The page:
Nvidia Acquisition of SoftBank’s Arm Brings Rewards, Risks

Nvidia agreed to pay $40 billion — $21.5 billion in stock, $12 billion in cash — for SoftBank’s Arm division, a chip designer based in the United Kingdom. Nvidia will pay $2 billion on signing, and SoftBank will also receive $5 billion in cash or stock should Arm’s performance meet specific standards. Arm employees will receive $1.5 billion in Nvidia stock. This will be the biggest semiconductor industry deal since SoftBank paid $31.4+ billion to purchase Arm in 2016. The deal will also increase competition between Nvidia and Intel. Continue reading Nvidia Acquisition of SoftBank’s Arm Brings Rewards, Risks

Nvidia Purchase of Arm Signals Inflection Point in Computing

If Nvidia acquires Arm Ltd. in the next few weeks, which many experts predict will happen, the company may be in the position to dominate the next computing ecosystem. Jefferies semiconductor analyst Mark Lipacis notes that, the computer industry goes through a “strategic inflection point” every 15 years, with research showing that dominant players in each era account for 80 percent of the profits. Different ecosystems are the result of “multi-pronged” strategy by those companies that come out on top. Continue reading Nvidia Purchase of Arm Signals Inflection Point in Computing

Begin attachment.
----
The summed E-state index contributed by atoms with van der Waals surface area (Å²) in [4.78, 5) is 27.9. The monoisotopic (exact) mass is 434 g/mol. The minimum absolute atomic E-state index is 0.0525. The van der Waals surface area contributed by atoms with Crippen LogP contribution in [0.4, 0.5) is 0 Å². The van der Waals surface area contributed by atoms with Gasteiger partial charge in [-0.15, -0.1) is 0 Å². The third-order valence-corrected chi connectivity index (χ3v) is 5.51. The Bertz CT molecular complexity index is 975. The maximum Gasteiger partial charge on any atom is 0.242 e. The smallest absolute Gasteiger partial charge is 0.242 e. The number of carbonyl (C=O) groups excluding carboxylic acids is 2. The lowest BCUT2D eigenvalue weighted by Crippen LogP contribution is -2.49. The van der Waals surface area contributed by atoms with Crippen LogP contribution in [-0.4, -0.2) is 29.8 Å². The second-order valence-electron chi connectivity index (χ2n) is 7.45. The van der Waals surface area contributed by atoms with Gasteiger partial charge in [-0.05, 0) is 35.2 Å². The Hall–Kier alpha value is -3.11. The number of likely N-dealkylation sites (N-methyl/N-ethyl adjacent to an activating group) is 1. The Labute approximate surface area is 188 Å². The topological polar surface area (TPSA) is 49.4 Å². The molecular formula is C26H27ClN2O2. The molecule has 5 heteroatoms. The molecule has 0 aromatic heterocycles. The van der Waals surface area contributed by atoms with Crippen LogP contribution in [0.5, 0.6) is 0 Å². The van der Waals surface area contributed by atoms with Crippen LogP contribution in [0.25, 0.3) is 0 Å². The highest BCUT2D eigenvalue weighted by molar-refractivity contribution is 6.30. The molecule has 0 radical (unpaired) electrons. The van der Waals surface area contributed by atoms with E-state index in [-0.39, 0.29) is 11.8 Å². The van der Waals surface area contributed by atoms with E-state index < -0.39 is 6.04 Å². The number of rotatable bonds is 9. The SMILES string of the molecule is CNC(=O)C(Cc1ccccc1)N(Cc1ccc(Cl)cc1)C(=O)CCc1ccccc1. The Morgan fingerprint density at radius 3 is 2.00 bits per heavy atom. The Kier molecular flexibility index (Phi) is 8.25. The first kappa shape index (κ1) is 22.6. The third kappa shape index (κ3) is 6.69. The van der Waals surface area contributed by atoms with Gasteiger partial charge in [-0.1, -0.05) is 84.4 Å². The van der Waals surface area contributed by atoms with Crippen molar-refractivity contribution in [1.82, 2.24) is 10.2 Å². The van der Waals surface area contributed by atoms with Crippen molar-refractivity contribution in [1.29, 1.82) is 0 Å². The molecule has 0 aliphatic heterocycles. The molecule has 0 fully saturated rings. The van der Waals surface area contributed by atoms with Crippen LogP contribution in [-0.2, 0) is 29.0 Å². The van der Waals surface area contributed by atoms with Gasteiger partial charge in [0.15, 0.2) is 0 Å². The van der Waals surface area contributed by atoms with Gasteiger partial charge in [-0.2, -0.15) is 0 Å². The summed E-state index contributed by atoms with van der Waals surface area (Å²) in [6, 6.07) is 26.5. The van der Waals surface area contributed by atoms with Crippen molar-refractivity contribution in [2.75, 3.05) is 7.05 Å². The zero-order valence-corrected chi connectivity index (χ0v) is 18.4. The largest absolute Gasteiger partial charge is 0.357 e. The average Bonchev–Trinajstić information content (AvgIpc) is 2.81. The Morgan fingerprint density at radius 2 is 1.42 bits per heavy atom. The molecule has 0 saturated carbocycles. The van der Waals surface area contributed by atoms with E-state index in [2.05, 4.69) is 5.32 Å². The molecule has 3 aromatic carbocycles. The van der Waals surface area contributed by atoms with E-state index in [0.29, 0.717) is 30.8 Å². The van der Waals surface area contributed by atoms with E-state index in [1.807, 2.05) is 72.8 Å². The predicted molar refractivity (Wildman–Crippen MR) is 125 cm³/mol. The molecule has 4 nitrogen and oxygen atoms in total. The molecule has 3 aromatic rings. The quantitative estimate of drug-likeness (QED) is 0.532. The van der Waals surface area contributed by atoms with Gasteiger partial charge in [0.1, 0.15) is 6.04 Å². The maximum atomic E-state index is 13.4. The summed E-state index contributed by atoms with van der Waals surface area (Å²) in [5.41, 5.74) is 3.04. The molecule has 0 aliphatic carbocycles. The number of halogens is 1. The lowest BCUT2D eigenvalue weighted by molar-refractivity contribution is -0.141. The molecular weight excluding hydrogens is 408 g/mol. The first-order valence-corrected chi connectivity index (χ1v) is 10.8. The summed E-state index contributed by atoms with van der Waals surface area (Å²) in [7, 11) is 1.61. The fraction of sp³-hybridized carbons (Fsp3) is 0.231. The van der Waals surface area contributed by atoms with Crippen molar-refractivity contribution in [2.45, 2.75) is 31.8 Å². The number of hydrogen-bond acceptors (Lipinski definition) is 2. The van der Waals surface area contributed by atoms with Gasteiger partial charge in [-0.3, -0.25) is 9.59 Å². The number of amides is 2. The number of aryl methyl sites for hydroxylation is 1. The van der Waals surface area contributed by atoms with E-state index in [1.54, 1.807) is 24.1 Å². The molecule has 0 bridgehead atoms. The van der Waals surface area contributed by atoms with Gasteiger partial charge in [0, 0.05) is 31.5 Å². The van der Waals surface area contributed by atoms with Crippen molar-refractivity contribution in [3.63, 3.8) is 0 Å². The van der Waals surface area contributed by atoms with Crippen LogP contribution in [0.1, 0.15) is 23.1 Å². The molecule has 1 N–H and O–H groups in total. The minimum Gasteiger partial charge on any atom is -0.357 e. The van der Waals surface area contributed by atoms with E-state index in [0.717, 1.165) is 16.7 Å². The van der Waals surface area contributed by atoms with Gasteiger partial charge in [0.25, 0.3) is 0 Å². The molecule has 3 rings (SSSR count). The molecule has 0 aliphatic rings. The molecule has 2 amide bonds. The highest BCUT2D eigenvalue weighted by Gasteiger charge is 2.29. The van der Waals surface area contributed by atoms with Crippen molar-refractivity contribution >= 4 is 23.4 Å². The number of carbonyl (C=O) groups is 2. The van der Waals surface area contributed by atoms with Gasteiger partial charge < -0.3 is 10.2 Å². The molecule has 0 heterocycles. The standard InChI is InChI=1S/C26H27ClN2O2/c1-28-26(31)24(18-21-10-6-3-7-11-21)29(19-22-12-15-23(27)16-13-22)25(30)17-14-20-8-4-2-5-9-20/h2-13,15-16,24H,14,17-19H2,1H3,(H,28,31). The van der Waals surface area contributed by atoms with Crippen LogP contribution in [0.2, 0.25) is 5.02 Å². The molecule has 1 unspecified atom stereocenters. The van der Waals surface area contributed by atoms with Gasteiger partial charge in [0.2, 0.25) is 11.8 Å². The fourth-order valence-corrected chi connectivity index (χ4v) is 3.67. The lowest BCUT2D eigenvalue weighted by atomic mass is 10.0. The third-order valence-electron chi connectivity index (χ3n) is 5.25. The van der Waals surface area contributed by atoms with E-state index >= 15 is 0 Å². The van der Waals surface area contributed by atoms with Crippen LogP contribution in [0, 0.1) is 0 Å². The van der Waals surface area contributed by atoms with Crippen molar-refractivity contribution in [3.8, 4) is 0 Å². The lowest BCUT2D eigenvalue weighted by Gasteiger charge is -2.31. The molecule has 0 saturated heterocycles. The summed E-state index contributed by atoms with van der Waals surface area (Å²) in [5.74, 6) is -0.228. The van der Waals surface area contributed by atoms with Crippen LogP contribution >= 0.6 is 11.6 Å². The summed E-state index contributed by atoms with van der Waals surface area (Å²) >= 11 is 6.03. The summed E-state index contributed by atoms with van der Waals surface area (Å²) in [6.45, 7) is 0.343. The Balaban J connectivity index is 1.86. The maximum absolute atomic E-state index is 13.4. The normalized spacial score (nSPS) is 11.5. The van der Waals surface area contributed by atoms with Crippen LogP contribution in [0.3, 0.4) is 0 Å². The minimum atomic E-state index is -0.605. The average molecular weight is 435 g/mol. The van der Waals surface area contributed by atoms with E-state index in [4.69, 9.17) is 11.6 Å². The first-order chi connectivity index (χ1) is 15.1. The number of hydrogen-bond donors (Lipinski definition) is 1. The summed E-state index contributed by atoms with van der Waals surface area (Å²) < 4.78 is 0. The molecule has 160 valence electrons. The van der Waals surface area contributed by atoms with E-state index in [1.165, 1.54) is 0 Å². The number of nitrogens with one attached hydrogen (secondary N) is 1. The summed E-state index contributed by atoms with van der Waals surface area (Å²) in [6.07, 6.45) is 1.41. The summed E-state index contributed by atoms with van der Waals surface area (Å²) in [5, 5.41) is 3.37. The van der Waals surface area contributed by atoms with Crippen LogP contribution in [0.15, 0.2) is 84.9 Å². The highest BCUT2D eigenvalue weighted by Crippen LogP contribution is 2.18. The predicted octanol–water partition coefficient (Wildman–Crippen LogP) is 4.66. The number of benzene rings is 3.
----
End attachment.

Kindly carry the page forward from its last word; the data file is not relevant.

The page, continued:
WWDC: Apple Unveils New Silicon Chips, macOS, iOS, More

At WWDC this week, Apple officially announced its plan to move from Intel chips to ARM-based “Apple Silicon” chips. With its own chips, Apple will no longer have to rely on Intel’s update cycles. It also means that Apple will be able to bring its customized neural engines to Macs for tasks that use machine learning. Apple stated that developers will be able to create apps that run on ARM-based Macs in Xcode’s new version, which will also continue to support Intel x86 Macs. Additionally, the company announced iOS 14 (with home screen widgets), iPadOS 14 (with Scribble handwriting-to-text conversion), macOS and Safari upgrades, spatial audio for AirPods Pro, Apple TV updates, and more.  Continue reading WWDC: Apple Unveils New Silicon Chips, macOS, iOS, More